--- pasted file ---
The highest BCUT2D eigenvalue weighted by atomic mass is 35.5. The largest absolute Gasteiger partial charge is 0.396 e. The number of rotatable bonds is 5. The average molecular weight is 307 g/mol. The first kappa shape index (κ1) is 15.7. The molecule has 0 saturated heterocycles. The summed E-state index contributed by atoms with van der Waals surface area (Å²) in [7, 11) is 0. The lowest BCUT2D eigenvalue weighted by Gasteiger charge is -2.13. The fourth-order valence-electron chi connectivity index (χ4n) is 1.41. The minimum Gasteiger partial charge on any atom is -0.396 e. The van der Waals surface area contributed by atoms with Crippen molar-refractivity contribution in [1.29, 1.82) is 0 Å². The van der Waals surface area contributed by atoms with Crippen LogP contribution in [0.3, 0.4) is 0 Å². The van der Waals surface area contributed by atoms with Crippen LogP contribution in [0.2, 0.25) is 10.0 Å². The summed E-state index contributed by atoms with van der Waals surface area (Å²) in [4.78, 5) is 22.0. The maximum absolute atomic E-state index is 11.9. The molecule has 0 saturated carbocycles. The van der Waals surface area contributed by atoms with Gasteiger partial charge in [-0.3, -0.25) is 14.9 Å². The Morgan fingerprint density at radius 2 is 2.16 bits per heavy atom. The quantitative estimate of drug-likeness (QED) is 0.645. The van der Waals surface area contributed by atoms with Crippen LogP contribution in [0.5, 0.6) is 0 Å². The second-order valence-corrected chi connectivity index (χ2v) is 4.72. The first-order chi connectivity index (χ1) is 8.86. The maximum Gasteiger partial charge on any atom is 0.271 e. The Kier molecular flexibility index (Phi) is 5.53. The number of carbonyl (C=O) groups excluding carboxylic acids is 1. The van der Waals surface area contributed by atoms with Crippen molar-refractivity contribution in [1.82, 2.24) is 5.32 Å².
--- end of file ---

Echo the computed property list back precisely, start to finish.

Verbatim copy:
The highest BCUT2D eigenvalue weighted by atomic mass is 35.5. The largest absolute Gasteiger partial charge is 0.396 e. The number of rotatable bonds is 5. The average molecular weight is 307 g/mol. The first kappa shape index (κ1) is 15.7. The molecule has 0 saturated heterocycles. The summed E-state index contributed by atoms with van der Waals surface area (Å²) in [7, 11) is 0. The lowest BCUT2D eigenvalue weighted by Gasteiger charge is -2.13. The fourth-order valence-electron chi connectivity index (χ4n) is 1.41. The minimum Gasteiger partial charge on any atom is -0.396 e. The van der Waals surface area contributed by atoms with Crippen molar-refractivity contribution in [1.29, 1.82) is 0 Å². The van der Waals surface area contributed by atoms with Crippen LogP contribution in [0.3, 0.4) is 0 Å². The van der Waals surface area contributed by atoms with Crippen LogP contribution in [0.2, 0.25) is 10.0 Å². The summed E-state index contributed by atoms with van der Waals surface area (Å²) in [4.78, 5) is 22.0. The maximum absolute atomic E-state index is 11.9. The molecule has 0 saturated carbocycles. The van der Waals surface area contributed by atoms with Gasteiger partial charge in [-0.3, -0.25) is 14.9 Å². The Morgan fingerprint density at radius 2 is 2.16 bits per heavy atom. The quantitative estimate of drug-likeness (QED) is 0.645. The van der Waals surface area contributed by atoms with Crippen LogP contribution in [0.5, 0.6) is 0 Å². The second-order valence-corrected chi connectivity index (χ2v) is 4.72. The first-order chi connectivity index (χ1) is 8.86. The maximum Gasteiger partial charge on any atom is 0.271 e. The Kier molecular flexibility index (Phi) is 5.53. The number of carbonyl (C=O) groups excluding carboxylic acids is 1. The van der Waals surface area contributed by atoms with Crippen molar-refractivity contribution in [1.82, 2.24) is 5.32 Å².